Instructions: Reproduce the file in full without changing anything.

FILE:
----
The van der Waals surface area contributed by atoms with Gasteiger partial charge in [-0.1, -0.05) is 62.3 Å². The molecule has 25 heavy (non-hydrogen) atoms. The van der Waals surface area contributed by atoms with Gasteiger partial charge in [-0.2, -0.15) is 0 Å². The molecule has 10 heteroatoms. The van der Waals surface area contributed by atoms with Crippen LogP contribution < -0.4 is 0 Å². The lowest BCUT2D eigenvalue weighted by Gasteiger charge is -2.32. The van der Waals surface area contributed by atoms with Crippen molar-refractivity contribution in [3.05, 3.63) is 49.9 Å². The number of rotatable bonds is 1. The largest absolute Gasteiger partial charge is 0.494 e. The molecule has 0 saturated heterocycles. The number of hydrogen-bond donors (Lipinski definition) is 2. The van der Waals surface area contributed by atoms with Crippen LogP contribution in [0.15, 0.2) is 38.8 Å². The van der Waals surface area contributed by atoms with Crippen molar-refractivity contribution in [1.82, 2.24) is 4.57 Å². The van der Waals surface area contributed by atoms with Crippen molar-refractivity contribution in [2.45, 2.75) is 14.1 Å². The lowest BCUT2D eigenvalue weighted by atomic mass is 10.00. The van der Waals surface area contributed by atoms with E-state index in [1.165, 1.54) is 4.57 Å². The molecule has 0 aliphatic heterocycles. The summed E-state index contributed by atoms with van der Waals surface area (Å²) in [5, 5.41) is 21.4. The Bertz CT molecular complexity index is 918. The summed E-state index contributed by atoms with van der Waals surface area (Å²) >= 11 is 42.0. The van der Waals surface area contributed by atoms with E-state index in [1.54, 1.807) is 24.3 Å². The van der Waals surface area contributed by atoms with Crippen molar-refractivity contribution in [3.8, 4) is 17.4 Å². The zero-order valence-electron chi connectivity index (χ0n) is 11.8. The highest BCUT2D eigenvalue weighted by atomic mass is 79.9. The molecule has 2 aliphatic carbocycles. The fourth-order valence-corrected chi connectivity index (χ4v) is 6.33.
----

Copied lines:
The van der Waals surface area contributed by atoms with Gasteiger partial charge in [-0.1, -0.05) is 62.3 Å². The molecule has 25 heavy (non-hydrogen) atoms. The van der Waals surface area contributed by atoms with Gasteiger partial charge in [-0.2, -0.15) is 0 Å². The molecule has 10 heteroatoms. The van der Waals surface area contributed by atoms with Crippen LogP contribution < -0.4 is 0 Å². The lowest BCUT2D eigenvalue weighted by Gasteiger charge is -2.32. The van der Waals surface area contributed by atoms with Crippen molar-refractivity contribution in [3.05, 3.63) is 49.9 Å². The number of rotatable bonds is 1. The largest absolute Gasteiger partial charge is 0.494 e. The molecule has 0 saturated heterocycles. The number of hydrogen-bond donors (Lipinski definition) is 2. The van der Waals surface area contributed by atoms with Crippen LogP contribution in [0.15, 0.2) is 38.8 Å². The van der Waals surface area contributed by atoms with Crippen molar-refractivity contribution in [1.82, 2.24) is 4.57 Å². The van der Waals surface area contributed by atoms with Crippen molar-refractivity contribution in [2.45, 2.75) is 14.1 Å². The lowest BCUT2D eigenvalue weighted by atomic mass is 10.00. The van der Waals surface area contributed by atoms with E-state index in [1.165, 1.54) is 4.57 Å². The molecule has 0 aliphatic heterocycles. The summed E-state index contributed by atoms with van der Waals surface area (Å²) in [5, 5.41) is 21.4. The Bertz CT molecular complexity index is 918. The summed E-state index contributed by atoms with van der Waals surface area (Å²) >= 11 is 42.0. The van der Waals surface area contributed by atoms with E-state index in [1.54, 1.807) is 24.3 Å². The van der Waals surface area contributed by atoms with Crippen molar-refractivity contribution in [3.8, 4) is 17.4 Å². The zero-order valence-electron chi connectivity index (χ0n) is 11.8. The highest BCUT2D eigenvalue weighted by atomic mass is 79.9. The molecule has 2 aliphatic carbocycles. The fourth-order valence-corrected chi connectivity index (χ4v) is 6.33.